Retaining its position as the world's second largest economy, the Japanese economy grew at a faster-than-expected pace of 1.1 per cent in the last three months of 2009.
China, the fastest growing large economy, clocked a growth of 10.7 per cent in the December quarter.
The Japanese Cabinet Office on Monday said the island nation's economy, which is primarily exports-driven rose 1.1 per cent in the fourth quarter of 2009.
On an annual basis, GDP expanded a much higher pace at 4.6 per cent. For the whole of 2009, the Japanese economy shrank 5 per cent and is valued at 474.92 trillion yen (about $5.1 trillion), according to the official data.
Last month, China said its 2009 GDP was "33,535.3 billion yuan (about $4.91 trillion),up by 8.7 per cent at comparable prices."
Severely hit by the global financial meltdown, the Japanese economy has slumped into one of the worst recessions in recent history.
This has brought down the GDP gap (in terms of US dollars) between Japan and China to a narrow range. Japan climbed out of recession in the June quarter of 2009 after clocking a growth of 1.3 per cent.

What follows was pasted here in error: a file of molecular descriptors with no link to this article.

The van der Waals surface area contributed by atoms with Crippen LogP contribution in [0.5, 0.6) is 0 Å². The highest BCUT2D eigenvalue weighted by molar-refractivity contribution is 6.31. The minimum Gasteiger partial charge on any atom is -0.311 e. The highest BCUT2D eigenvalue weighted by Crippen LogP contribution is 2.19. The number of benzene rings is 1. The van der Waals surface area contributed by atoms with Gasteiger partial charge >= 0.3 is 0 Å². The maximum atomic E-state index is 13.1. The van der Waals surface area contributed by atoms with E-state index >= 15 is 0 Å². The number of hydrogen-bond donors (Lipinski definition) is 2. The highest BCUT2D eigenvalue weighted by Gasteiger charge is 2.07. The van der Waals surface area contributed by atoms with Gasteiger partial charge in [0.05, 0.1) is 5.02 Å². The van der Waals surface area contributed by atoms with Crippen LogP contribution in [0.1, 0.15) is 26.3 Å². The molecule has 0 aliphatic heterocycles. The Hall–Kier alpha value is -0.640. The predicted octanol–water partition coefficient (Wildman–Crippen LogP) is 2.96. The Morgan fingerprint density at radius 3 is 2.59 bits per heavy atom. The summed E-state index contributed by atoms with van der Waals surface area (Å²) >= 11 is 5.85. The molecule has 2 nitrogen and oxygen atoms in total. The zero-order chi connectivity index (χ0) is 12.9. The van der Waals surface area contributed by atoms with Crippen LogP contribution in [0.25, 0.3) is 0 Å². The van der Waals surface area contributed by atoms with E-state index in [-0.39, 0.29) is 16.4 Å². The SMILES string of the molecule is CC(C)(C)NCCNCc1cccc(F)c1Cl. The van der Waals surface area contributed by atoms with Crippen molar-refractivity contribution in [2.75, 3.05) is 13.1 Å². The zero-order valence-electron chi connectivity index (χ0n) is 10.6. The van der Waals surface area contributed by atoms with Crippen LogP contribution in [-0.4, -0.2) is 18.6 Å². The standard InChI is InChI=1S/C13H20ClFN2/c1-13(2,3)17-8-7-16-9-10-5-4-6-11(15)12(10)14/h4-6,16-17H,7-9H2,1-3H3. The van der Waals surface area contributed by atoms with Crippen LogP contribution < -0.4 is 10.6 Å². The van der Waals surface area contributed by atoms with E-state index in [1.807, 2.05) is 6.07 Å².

Meanwhile, the better-than-expected Japanese growth in the December quarter was mainly driven by better exports and effects of stimulus measures.
In 2009, the Chinese economy expanded at a stunning rate of 8.7 per cent, primarily on the back of improved domestic output driven by government stimulus and tightly held yuan.
Despite the GDP rising at a good rate in the December quarter, the exports-driven Japanese economy is expected to see a sluggish growth in the near-term.
Going by the latest figures, the Japanese economy witnessed zero growth in the September quarter of 2009.
Interestingly, preliminary estimates pegged GDP to expand at 1.2 per cent for the same period and the figure was later revised to 0.3 per cent. To bolster the recession-hit economy, Japan had unveiled stimulus measures worth over $130 billion.